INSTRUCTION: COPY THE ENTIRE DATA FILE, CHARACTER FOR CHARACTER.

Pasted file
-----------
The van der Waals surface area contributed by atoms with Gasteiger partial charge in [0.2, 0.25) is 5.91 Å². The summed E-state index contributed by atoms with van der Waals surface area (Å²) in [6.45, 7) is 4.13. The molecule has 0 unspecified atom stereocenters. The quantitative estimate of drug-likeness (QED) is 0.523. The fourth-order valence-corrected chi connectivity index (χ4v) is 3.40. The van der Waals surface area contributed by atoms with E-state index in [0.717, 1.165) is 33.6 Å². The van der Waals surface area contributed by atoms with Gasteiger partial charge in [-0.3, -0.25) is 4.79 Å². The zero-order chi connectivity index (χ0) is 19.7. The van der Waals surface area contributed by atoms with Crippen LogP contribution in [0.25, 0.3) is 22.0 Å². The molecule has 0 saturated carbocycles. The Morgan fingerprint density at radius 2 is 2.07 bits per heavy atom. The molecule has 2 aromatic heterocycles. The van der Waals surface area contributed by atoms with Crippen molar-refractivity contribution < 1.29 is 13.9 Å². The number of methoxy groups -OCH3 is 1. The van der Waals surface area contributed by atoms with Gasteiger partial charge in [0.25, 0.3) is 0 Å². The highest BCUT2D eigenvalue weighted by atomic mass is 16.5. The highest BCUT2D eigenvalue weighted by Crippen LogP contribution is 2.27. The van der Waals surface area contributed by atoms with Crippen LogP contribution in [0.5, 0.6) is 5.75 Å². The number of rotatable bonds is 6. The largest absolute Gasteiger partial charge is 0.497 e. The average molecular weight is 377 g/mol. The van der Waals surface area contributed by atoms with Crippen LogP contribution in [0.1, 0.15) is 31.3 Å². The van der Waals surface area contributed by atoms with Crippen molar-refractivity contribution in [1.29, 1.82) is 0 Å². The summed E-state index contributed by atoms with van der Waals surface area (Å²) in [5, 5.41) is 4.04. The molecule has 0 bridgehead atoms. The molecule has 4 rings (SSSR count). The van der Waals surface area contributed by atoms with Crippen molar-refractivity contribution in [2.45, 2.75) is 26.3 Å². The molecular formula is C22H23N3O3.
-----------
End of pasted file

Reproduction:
The van der Waals surface area contributed by atoms with Gasteiger partial charge in [0.2, 0.25) is 5.91 Å². The summed E-state index contributed by atoms with van der Waals surface area (Å²) in [6.45, 7) is 4.13. The molecule has 0 unspecified atom stereocenters. The quantitative estimate of drug-likeness (QED) is 0.523. The fourth-order valence-corrected chi connectivity index (χ4v) is 3.40. The van der Waals surface area contributed by atoms with E-state index in [0.717, 1.165) is 33.6 Å². The van der Waals surface area contributed by atoms with Gasteiger partial charge in [-0.3, -0.25) is 4.79 Å². The zero-order chi connectivity index (χ0) is 19.7. The van der Waals surface area contributed by atoms with Crippen LogP contribution in [0.25, 0.3) is 22.0 Å². The molecule has 0 saturated carbocycles. The Morgan fingerprint density at radius 2 is 2.07 bits per heavy atom. The molecule has 2 aromatic heterocycles. The van der Waals surface area contributed by atoms with Crippen molar-refractivity contribution < 1.29 is 13.9 Å². The number of methoxy groups -OCH3 is 1. The van der Waals surface area contributed by atoms with Gasteiger partial charge in [0.25, 0.3) is 0 Å². The highest BCUT2D eigenvalue weighted by atomic mass is 16.5. The highest BCUT2D eigenvalue weighted by Crippen LogP contribution is 2.27. The van der Waals surface area contributed by atoms with Crippen LogP contribution in [0.5, 0.6) is 5.75 Å². The number of rotatable bonds is 6. The largest absolute Gasteiger partial charge is 0.497 e. The average molecular weight is 377 g/mol. The van der Waals surface area contributed by atoms with Crippen LogP contribution in [0.1, 0.15) is 31.3 Å². The van der Waals surface area contributed by atoms with Crippen molar-refractivity contribution in [1.29, 1.82) is 0 Å². The summed E-state index contributed by atoms with van der Waals surface area (Å²) in [5, 5.41) is 4.04. The molecule has 0 bridgehead atoms. The molecule has 4 rings (SSSR count). The van der Waals surface area contributed by atoms with Crippen molar-refractivity contribution in [2.45, 2.75) is 26.3 Å². The molecular formula is C22H23N3O3.